Typing on a handheld device’s tiny keypad can be frustrating. It’s not uncommon to have to press the same key several times just to create one letter. Now, ElectroTextiles, based in Buckinghamshire, England, has designed a full-sized flexible keyboard that can be attached to a cell phone or a personal digital assistant. When you’re done, fold it in thirds and tuck it into your jacket-it takes up about the same space as a handheld computer. The keyboard is only a few millimeters thick, made from a fabric woven with tiny conductive fibers. During typing, pressure on the fabric surface is converted into electronic impulses. Software translates the impulses into digital commands that become the letters and words of your e-mail message. ElectroTextiles plans to bring the keyboard to market late this year.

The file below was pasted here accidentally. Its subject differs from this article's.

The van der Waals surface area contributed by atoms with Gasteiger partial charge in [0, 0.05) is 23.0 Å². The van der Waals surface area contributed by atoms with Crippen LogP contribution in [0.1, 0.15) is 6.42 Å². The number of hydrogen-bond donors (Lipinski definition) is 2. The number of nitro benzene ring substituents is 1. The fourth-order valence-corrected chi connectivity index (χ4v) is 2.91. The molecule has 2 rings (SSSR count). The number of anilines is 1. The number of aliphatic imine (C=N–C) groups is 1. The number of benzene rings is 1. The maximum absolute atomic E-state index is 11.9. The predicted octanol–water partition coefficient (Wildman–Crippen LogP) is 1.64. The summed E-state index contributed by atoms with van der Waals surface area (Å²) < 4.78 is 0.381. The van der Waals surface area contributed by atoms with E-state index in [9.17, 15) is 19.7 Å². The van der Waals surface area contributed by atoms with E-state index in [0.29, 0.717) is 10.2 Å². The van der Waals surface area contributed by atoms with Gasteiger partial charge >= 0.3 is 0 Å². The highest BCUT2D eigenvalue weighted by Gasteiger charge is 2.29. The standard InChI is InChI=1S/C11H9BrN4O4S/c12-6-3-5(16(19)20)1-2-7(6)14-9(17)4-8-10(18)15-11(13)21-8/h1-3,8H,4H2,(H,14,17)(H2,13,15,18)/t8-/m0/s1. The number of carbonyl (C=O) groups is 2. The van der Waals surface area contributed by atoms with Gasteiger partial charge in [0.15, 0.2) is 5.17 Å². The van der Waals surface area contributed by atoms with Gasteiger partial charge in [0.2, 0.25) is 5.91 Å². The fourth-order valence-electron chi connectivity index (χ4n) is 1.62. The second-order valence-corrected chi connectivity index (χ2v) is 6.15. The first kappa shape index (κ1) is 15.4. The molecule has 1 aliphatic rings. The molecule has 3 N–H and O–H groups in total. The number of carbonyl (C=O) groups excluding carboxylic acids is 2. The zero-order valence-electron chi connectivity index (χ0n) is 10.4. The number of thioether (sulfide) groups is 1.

Here’s how a Twitter engineer says it will break in the coming weeks
One insider says the company’s current staffing isn’t able to sustain the platform.
Technology that lets us “speak” to our dead relatives has arrived. Are we ready?
Digital clones of the people we love could forever change how we grieve.
How to befriend a crow
I watched a bunch of crows on TikTok and now I'm trying to connect with some local birds.
Starlink signals can be reverse-engineered to work like GPS—whether SpaceX likes it or not
Elon said no thanks to using his mega-constellation for navigation. Researchers went ahead anyway.
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